Causes of rosacea 

The exact cause of rosacea is unknown, although a number of potential factors have been suggested.

It is possible a combination of these factors may be responsible for the condition, although there isn't enough evidence to say this for certain.

Possible factors

Some of the main factors that have been suggested are outlined below.

Blood vessel abnormalities

Some experts believe abnormalities in the blood vessels of the face may be a major contributing factor for rosacea. This may explain symptoms of flushing, persistent redness and visible blood vessels.

It is not known what causes these abnormalities. However, damage to the skin by sunlight may be responsible for degeneration of the elastic tissue of the skin and the dilation of blood vessels.

Skin peptides

Recent research has shown external triggers such as ultraviolet (UV) light, spicy food, alcohol (particularly red wine), exercise, stress, heat and cold can lead to the activation of certain molecules within the skin called peptides.

Increased levels of these peptides may in turn affect the immune system or neurovascular system (nerves and blood vessels) of the skin. Activation of these systems can cause dilation of blood vessels, redness and inflammation.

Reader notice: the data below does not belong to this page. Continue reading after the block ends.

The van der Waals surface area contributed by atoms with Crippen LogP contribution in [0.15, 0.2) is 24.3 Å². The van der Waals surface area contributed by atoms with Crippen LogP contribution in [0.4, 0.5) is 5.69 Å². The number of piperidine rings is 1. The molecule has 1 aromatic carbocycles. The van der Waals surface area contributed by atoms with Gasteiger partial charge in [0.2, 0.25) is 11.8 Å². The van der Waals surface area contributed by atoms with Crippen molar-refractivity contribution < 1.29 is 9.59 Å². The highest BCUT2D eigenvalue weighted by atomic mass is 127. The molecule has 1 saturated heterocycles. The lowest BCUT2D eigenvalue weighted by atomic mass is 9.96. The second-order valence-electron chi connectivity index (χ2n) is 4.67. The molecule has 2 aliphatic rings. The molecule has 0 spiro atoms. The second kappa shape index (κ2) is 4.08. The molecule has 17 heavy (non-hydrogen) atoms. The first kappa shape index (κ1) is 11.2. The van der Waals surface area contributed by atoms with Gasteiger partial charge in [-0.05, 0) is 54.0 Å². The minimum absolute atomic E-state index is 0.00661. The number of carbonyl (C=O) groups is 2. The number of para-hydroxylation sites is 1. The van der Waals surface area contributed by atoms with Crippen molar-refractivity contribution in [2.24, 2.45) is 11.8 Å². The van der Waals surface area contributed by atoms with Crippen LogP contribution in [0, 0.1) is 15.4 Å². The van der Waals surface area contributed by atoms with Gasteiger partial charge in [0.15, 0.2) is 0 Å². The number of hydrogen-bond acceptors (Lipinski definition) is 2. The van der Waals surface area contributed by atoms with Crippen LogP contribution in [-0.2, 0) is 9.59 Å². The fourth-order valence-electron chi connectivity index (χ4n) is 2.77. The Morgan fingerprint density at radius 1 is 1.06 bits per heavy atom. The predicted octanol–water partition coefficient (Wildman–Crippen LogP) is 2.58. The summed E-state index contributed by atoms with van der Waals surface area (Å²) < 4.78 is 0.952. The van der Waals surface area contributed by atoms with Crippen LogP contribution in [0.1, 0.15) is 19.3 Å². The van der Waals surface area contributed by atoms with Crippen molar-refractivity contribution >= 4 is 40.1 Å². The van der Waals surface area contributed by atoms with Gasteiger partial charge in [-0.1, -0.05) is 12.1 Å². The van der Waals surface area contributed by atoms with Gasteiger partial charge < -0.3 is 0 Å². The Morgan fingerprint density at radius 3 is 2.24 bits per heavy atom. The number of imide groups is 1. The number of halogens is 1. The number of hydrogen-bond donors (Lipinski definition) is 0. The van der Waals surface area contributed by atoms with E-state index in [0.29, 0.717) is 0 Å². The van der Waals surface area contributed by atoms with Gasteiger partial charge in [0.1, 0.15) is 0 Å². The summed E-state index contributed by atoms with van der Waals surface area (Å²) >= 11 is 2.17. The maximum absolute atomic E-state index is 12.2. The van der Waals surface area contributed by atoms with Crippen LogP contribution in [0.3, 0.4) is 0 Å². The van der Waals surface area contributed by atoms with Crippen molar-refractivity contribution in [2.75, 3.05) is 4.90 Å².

Microscopic mites

Microscopic mites called demodex folliculorum usually live harmlessly on human skin, but higher numbers of mites have been found on people with rosacea, and it has been suggested they may play a role in the condition.

It is currently uncertain whether the mite is a cause or an effect of rosacea, although some researchers have suggested the symptoms of rosacea may be caused by the skin reacting to bacteria in the mites' faeces.

Helicobacter pylori bacteria

Helicobacter pylori bacteria are bacteria found in the digestive system. It has been suggested these bacteria may be a possible cause of rosacea, although a link has not been proven.

One theory is the bacteria may stimulate the production of a protein called bradykinin, which is known to cause blood vessels to expand.


Rosacea seems to be more common in families, although it is not clear which genes (if any) are involved or how they are passed on.

Triggers of rosacea

Although they are not thought to be direct causes of the condition, many people with rosacea find certain triggers make their symptoms worse.

Different people can have different triggers, but triggers that have been commonly reported include:

  • exposure to sunlight
  • stress
  • hot or cold weather
  • strong winds
  • strenuous exercise
  • alcohol
  • hot baths
  • spicy foods
  • hot drinks
  • humidity
  • caffeine (found in tea, coffee and cola)
  • the menopause
  • dairy products
  • other medical conditions
  • certain medicines, such as amiodarone, corticosteroids and high doses of vitamins B6 and B12

Page last reviewed: 10/07/2014

Next review due: 10/07/2016